A WEALTHY pensioner wrote his will in a final act just four days before plunging 30ft off a multi-storey car park – requesting two uplifting hymns for his funeral.

David Hackman, described as an old-fashioned gentleman, left everything to his cousin and asked mourners to sing All Things Bright and Beautiful and Lord Of All Hopefulness.

The 75-year-old was a regular at a morning outreach service for the homeless and needy called the Broadgreen Breakfast Club – despite having an estate of £325,000.

His net worth was £81,000, which he left to his cousin Eileen Yeo, of Cirencester.

The retired machine operative, who lived in Hythe Road, Old Town, also requested that he be buried in a plot which had already been purchased at Winchcombe Cemetery, in Gloucestershire.

He asked for the hymns to form part of the service at the Moravian Protestant church near his home in Dixon Street, and his wish was carried out several weeks after his death.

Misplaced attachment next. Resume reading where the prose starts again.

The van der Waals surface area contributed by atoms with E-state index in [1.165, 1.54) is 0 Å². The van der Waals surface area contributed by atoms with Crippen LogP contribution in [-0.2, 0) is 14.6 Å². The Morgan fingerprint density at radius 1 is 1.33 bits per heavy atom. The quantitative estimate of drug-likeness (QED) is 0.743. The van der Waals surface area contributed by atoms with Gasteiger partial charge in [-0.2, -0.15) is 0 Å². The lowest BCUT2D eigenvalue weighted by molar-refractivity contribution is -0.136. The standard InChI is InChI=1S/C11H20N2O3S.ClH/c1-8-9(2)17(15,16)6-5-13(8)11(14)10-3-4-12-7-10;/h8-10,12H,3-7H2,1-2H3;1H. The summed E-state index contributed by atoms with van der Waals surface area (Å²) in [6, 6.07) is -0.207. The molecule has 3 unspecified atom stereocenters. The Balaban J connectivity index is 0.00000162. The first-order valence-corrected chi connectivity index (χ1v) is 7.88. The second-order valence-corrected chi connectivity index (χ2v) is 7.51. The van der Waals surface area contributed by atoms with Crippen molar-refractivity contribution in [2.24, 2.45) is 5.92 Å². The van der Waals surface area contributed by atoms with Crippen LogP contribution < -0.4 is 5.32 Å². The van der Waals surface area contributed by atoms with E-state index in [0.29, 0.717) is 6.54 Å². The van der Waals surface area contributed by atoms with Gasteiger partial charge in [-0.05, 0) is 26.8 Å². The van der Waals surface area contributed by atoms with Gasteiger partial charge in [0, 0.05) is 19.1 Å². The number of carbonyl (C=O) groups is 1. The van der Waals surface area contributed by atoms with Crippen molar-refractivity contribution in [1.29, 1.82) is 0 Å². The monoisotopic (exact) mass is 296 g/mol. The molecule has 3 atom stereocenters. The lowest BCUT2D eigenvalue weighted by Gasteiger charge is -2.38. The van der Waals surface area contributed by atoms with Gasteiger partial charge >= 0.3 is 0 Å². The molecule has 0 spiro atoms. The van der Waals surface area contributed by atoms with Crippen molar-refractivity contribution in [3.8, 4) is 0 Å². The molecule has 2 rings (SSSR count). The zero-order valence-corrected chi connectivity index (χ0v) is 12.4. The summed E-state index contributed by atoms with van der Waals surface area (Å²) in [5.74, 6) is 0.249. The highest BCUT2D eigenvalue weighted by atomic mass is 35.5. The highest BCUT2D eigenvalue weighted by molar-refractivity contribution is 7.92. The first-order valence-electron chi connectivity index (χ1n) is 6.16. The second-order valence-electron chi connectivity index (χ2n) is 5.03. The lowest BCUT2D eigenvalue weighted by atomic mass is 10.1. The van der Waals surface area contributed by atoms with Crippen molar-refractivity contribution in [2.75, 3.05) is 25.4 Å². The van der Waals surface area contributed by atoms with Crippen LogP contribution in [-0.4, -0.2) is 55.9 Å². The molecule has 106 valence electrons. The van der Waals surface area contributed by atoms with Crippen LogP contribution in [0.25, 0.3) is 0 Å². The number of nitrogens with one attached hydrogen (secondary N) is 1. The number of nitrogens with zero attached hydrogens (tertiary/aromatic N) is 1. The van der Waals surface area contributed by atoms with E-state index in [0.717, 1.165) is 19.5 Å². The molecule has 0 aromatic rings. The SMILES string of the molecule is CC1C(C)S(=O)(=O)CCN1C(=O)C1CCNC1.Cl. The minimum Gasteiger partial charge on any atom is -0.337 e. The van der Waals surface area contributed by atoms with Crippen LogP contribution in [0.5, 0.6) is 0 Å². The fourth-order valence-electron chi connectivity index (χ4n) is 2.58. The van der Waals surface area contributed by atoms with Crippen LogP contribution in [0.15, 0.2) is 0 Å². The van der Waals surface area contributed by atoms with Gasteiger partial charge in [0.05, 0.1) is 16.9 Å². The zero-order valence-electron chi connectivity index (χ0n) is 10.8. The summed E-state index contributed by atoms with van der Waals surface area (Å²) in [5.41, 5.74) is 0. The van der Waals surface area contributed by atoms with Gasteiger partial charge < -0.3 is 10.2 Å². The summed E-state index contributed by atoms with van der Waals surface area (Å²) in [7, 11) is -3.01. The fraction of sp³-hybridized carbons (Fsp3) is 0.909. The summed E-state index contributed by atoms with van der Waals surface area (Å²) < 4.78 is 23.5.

The pensioner signed his will in front of two witnesses, Glenice Maggs and neighbour Noberto Grossi, on June 21, four days before he fell from the fourth floor of the Fleming Way car park.

In the days after his death Mr Hackman was described as intelligent, old-fashioned gentleman who loved to sit and chat about old times.

Breakfast Club worker Sue Gasiorek said at the time: “He loved nothing better than to sit and talk about the old times, and he lived in the past to a certain extent.

“It was almost as if he had stopped in 1960 and didn’t fit into the modern world.

“He was softly-spoken but he liked company and chatting to people.

“He loved to talk about cars and things from his past, like small-holdings and rearing chickens. This has come as a big shock to us all.”

However, in the days before he fell from the car park Mr Hackman had told two street outreach workers that he was having money problems and was feeling suicidal. Police said no one else was involved in his death.